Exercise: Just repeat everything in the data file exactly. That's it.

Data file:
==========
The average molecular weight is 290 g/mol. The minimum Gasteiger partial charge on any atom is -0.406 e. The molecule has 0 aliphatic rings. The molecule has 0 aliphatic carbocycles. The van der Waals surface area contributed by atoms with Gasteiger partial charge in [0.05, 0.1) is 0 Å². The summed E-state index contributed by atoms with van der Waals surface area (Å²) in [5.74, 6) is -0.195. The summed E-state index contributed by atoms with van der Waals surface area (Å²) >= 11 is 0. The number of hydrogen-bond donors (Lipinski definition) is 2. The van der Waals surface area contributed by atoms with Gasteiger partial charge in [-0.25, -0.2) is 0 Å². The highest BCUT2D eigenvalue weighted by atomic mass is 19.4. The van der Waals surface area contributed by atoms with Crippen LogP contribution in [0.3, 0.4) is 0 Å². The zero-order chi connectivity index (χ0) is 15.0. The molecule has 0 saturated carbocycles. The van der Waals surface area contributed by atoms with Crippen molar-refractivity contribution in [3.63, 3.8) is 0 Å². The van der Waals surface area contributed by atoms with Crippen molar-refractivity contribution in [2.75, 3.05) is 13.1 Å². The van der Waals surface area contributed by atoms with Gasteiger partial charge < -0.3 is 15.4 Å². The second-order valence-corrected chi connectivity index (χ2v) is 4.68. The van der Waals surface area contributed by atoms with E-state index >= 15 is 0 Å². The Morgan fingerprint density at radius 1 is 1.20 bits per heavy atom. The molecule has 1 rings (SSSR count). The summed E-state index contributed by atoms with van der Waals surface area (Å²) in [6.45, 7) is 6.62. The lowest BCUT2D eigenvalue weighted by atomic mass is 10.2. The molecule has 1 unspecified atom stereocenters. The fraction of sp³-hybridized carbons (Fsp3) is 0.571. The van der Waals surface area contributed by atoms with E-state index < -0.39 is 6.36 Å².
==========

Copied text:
The average molecular weight is 290 g/mol. The minimum Gasteiger partial charge on any atom is -0.406 e. The molecule has 0 aliphatic rings. The molecule has 0 aliphatic carbocycles. The van der Waals surface area contributed by atoms with Gasteiger partial charge in [0.05, 0.1) is 0 Å². The summed E-state index contributed by atoms with van der Waals surface area (Å²) in [5.74, 6) is -0.195. The summed E-state index contributed by atoms with van der Waals surface area (Å²) >= 11 is 0. The number of hydrogen-bond donors (Lipinski definition) is 2. The van der Waals surface area contributed by atoms with Gasteiger partial charge in [-0.25, -0.2) is 0 Å². The highest BCUT2D eigenvalue weighted by atomic mass is 19.4. The van der Waals surface area contributed by atoms with Crippen LogP contribution in [0.3, 0.4) is 0 Å². The zero-order chi connectivity index (χ0) is 15.0. The molecule has 0 saturated carbocycles. The van der Waals surface area contributed by atoms with Crippen molar-refractivity contribution in [3.63, 3.8) is 0 Å². The van der Waals surface area contributed by atoms with Crippen molar-refractivity contribution in [2.75, 3.05) is 13.1 Å². The van der Waals surface area contributed by atoms with Gasteiger partial charge < -0.3 is 15.4 Å². The second-order valence-corrected chi connectivity index (χ2v) is 4.68. The van der Waals surface area contributed by atoms with E-state index >= 15 is 0 Å². The Morgan fingerprint density at radius 1 is 1.20 bits per heavy atom. The molecule has 1 rings (SSSR count). The summed E-state index contributed by atoms with van der Waals surface area (Å²) in [6.45, 7) is 6.62. The lowest BCUT2D eigenvalue weighted by atomic mass is 10.2. The molecule has 1 unspecified atom stereocenters. The fraction of sp³-hybridized carbons (Fsp3) is 0.571. The van der Waals surface area contributed by atoms with E-state index < -0.39 is 6.36 Å².